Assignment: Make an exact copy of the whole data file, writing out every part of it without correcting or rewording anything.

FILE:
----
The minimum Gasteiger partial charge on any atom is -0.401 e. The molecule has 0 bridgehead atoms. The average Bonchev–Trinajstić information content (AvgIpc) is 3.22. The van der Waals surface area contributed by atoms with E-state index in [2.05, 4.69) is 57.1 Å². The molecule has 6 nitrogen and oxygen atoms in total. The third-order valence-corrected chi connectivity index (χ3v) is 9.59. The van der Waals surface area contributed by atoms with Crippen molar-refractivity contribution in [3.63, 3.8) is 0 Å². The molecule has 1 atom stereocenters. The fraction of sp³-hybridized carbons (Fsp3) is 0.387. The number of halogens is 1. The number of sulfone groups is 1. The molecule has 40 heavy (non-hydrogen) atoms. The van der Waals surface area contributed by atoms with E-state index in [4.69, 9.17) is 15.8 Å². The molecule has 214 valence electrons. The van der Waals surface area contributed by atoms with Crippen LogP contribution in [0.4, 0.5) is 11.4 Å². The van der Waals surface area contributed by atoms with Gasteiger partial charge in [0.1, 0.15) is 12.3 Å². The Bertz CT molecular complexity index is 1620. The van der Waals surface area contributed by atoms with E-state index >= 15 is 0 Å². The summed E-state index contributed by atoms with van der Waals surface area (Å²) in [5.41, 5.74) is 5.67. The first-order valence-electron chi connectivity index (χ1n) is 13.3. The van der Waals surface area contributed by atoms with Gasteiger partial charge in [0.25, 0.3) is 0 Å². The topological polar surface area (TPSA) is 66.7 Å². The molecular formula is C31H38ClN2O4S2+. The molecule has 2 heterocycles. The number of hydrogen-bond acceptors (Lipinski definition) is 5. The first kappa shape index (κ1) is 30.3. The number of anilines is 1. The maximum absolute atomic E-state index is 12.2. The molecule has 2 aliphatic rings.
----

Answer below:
The minimum Gasteiger partial charge on any atom is -0.401 e. The molecule has 0 bridgehead atoms. The average Bonchev–Trinajstić information content (AvgIpc) is 3.22. The van der Waals surface area contributed by atoms with E-state index in [2.05, 4.69) is 57.1 Å². The molecule has 6 nitrogen and oxygen atoms in total. The third-order valence-corrected chi connectivity index (χ3v) is 9.59. The van der Waals surface area contributed by atoms with Crippen molar-refractivity contribution in [3.63, 3.8) is 0 Å². The molecule has 1 atom stereocenters. The fraction of sp³-hybridized carbons (Fsp3) is 0.387. The number of halogens is 1. The number of sulfone groups is 1. The molecule has 40 heavy (non-hydrogen) atoms. The van der Waals surface area contributed by atoms with E-state index in [4.69, 9.17) is 15.8 Å². The molecule has 214 valence electrons. The van der Waals surface area contributed by atoms with Crippen LogP contribution in [0.4, 0.5) is 11.4 Å². The van der Waals surface area contributed by atoms with Gasteiger partial charge in [0.1, 0.15) is 12.3 Å². The Bertz CT molecular complexity index is 1620. The van der Waals surface area contributed by atoms with E-state index >= 15 is 0 Å². The summed E-state index contributed by atoms with van der Waals surface area (Å²) in [5.41, 5.74) is 5.67. The first-order valence-electron chi connectivity index (χ1n) is 13.3. The van der Waals surface area contributed by atoms with Gasteiger partial charge in [0.25, 0.3) is 0 Å². The topological polar surface area (TPSA) is 66.7 Å². The molecular formula is C31H38ClN2O4S2+. The molecule has 2 heterocycles. The number of hydrogen-bond acceptors (Lipinski definition) is 5. The first kappa shape index (κ1) is 30.3. The number of anilines is 1. The maximum absolute atomic E-state index is 12.2. The molecule has 2 aliphatic rings.